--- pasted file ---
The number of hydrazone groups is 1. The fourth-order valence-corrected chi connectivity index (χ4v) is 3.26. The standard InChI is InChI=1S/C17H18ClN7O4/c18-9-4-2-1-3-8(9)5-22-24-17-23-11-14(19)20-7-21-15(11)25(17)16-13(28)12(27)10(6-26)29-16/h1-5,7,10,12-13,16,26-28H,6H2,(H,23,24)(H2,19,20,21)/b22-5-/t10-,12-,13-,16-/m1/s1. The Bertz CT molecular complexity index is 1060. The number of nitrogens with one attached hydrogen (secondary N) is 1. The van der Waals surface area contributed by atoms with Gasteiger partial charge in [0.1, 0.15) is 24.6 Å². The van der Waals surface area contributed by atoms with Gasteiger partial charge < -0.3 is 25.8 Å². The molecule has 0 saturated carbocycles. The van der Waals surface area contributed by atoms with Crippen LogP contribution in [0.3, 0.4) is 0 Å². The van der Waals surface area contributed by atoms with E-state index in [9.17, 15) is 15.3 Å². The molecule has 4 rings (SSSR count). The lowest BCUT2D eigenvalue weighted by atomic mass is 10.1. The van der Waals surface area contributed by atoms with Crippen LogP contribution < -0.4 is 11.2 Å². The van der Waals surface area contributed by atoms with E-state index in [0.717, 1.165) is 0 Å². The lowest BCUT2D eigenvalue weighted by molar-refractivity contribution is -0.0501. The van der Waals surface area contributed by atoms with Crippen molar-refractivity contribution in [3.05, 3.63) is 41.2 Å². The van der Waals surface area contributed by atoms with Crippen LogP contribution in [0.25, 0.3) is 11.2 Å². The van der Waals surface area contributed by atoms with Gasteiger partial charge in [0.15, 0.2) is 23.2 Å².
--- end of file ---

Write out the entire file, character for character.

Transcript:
The number of hydrazone groups is 1. The fourth-order valence-corrected chi connectivity index (χ4v) is 3.26. The standard InChI is InChI=1S/C17H18ClN7O4/c18-9-4-2-1-3-8(9)5-22-24-17-23-11-14(19)20-7-21-15(11)25(17)16-13(28)12(27)10(6-26)29-16/h1-5,7,10,12-13,16,26-28H,6H2,(H,23,24)(H2,19,20,21)/b22-5-/t10-,12-,13-,16-/m1/s1. The Bertz CT molecular complexity index is 1060. The number of nitrogens with one attached hydrogen (secondary N) is 1. The van der Waals surface area contributed by atoms with Gasteiger partial charge in [0.1, 0.15) is 24.6 Å². The van der Waals surface area contributed by atoms with Gasteiger partial charge < -0.3 is 25.8 Å². The molecule has 0 saturated carbocycles. The van der Waals surface area contributed by atoms with Crippen LogP contribution in [0.3, 0.4) is 0 Å². The van der Waals surface area contributed by atoms with E-state index in [9.17, 15) is 15.3 Å². The molecule has 4 rings (SSSR count). The lowest BCUT2D eigenvalue weighted by atomic mass is 10.1. The van der Waals surface area contributed by atoms with Crippen LogP contribution < -0.4 is 11.2 Å². The van der Waals surface area contributed by atoms with E-state index in [0.717, 1.165) is 0 Å². The lowest BCUT2D eigenvalue weighted by molar-refractivity contribution is -0.0501. The van der Waals surface area contributed by atoms with Crippen molar-refractivity contribution in [3.05, 3.63) is 41.2 Å². The van der Waals surface area contributed by atoms with Crippen LogP contribution in [0.25, 0.3) is 11.2 Å². The van der Waals surface area contributed by atoms with Gasteiger partial charge in [0.15, 0.2) is 23.2 Å².